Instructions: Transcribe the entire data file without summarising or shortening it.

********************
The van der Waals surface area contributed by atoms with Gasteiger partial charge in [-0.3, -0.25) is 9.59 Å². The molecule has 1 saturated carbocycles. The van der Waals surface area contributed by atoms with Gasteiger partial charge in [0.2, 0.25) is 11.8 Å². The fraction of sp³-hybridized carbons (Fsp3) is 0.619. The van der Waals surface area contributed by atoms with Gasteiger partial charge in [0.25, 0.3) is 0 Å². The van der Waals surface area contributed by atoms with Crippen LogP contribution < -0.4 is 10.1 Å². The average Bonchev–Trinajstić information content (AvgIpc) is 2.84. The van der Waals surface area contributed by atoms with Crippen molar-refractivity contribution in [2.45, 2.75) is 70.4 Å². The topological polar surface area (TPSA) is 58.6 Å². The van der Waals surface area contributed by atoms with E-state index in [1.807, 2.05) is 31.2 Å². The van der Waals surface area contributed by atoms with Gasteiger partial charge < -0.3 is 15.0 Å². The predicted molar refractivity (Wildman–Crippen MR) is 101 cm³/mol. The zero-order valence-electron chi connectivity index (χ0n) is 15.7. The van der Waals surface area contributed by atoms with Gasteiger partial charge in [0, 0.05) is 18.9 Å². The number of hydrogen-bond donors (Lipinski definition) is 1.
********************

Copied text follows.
The van der Waals surface area contributed by atoms with Gasteiger partial charge in [-0.3, -0.25) is 9.59 Å². The molecule has 1 saturated carbocycles. The van der Waals surface area contributed by atoms with Gasteiger partial charge in [0.2, 0.25) is 11.8 Å². The fraction of sp³-hybridized carbons (Fsp3) is 0.619. The van der Waals surface area contributed by atoms with Gasteiger partial charge in [0.25, 0.3) is 0 Å². The van der Waals surface area contributed by atoms with Crippen LogP contribution < -0.4 is 10.1 Å². The average Bonchev–Trinajstić information content (AvgIpc) is 2.84. The van der Waals surface area contributed by atoms with Crippen molar-refractivity contribution in [2.45, 2.75) is 70.4 Å². The topological polar surface area (TPSA) is 58.6 Å². The van der Waals surface area contributed by atoms with E-state index in [1.807, 2.05) is 31.2 Å². The van der Waals surface area contributed by atoms with Gasteiger partial charge < -0.3 is 15.0 Å². The predicted molar refractivity (Wildman–Crippen MR) is 101 cm³/mol. The zero-order valence-electron chi connectivity index (χ0n) is 15.7. The van der Waals surface area contributed by atoms with Gasteiger partial charge in [0, 0.05) is 18.9 Å². The number of hydrogen-bond donors (Lipinski definition) is 1.